The future annotation is a great feature on the Salesforce Platform to allow you to execute custom logic asynchronously. I often use them to perform callouts within the context of a database trigger.  However, one of the restrictions of future annotations is that you can not pass sObjects or objects as arguments to the annotated method. I regularly use encapsulation to pass a collection of parameters, or even an sObject, but this won’t work in @future method:

static void doFutureCall(List<AddressHelper> addresses) {
  //do something

But thankfully there is a way you can do. The secret sauce is the JSON serialize|deserialize methods.

Take the example of an AddressHelper object referred to above. This is encapsulated convenience object to help me pass around address details. (note:For simplicity, this helper object just includes strings, but it could easily include other types including objects, sobjects, collections etc.)

 * Sample encapsulated class
 * $author:
public with sharing class AddressHelper {

	public String street {set; get;}
	public String city {set; get;}
	public String state {set; get;}
	public String zip {set; get;}

    public AddressHelper(String s, String c, String st, String z) {
    	street = s;
    	city = c;
    	state = st;
    	zip = z;

Using the JSON serialize method I can easily pass this to an @future method.

public with sharing class AddressFuture {
    public AddressFuture () {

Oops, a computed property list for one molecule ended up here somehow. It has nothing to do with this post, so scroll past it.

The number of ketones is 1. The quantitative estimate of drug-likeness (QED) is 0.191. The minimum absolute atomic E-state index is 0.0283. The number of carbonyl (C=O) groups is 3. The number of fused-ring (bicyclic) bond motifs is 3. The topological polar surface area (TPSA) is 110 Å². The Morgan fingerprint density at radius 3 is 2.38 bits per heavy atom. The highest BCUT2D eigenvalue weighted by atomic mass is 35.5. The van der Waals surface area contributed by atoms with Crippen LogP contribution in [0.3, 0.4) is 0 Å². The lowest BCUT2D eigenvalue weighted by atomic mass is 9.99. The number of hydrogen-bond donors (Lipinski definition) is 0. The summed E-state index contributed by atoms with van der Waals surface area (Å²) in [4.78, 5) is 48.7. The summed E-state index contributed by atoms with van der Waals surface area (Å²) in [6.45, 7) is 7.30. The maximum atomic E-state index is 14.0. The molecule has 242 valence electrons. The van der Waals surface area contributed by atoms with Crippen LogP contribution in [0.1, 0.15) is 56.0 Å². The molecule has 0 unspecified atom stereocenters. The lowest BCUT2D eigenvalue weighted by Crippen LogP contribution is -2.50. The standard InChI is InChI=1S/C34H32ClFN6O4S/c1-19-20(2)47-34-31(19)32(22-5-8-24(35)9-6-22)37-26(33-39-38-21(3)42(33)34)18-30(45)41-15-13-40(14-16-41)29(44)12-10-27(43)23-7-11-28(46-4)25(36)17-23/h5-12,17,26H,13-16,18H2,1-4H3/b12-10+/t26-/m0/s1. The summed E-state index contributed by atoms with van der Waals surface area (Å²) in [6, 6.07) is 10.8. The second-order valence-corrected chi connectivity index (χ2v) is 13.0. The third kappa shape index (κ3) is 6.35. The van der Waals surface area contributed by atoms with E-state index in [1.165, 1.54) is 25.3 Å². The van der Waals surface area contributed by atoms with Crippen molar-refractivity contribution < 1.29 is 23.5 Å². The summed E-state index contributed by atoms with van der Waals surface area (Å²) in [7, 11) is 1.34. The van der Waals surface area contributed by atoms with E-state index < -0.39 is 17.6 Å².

List<String> addresses = new List<String>();
	AddressHelper ah1 = new AddressHelper('1 here st', 'San Francisco', 'CA', '94105');
	AddressHelper ah2 = new AddressHelper('2 here st', 'San Francisco', 'CA', '94105');
	AddressHelper ah3 = new AddressHelper('3 here st', 'San Francisco', 'CA', '94105');

	//serialize my objects



And then, within my future method, all I need to do is deserialize the object, and you are good to go.

    static void doFutureCall(List<String> addressesSer) {

    	AddressHelper currAddress = null;

       for (String ser : addressesSer)

       	 currAddress = (AddressHelper) JSON.deserialize(ser, AddressHelper.class);
       	 System.debug('Deserialized in future:'+currAddress.street);

That’s it. JSON.serialize|deserialize makes it amazingly simple to pass objects, even ones with complex nested relationships, to @future annotated methods. There are time though that a particular object can not be serialized due to the underlying inheritance structure. One such example is the Pattern class in Apex.

To handle these outliers, I often create my own custom getSerializable() method on my custom object.

That’s about it. You can grab the complete code for the examples above as a gist here.

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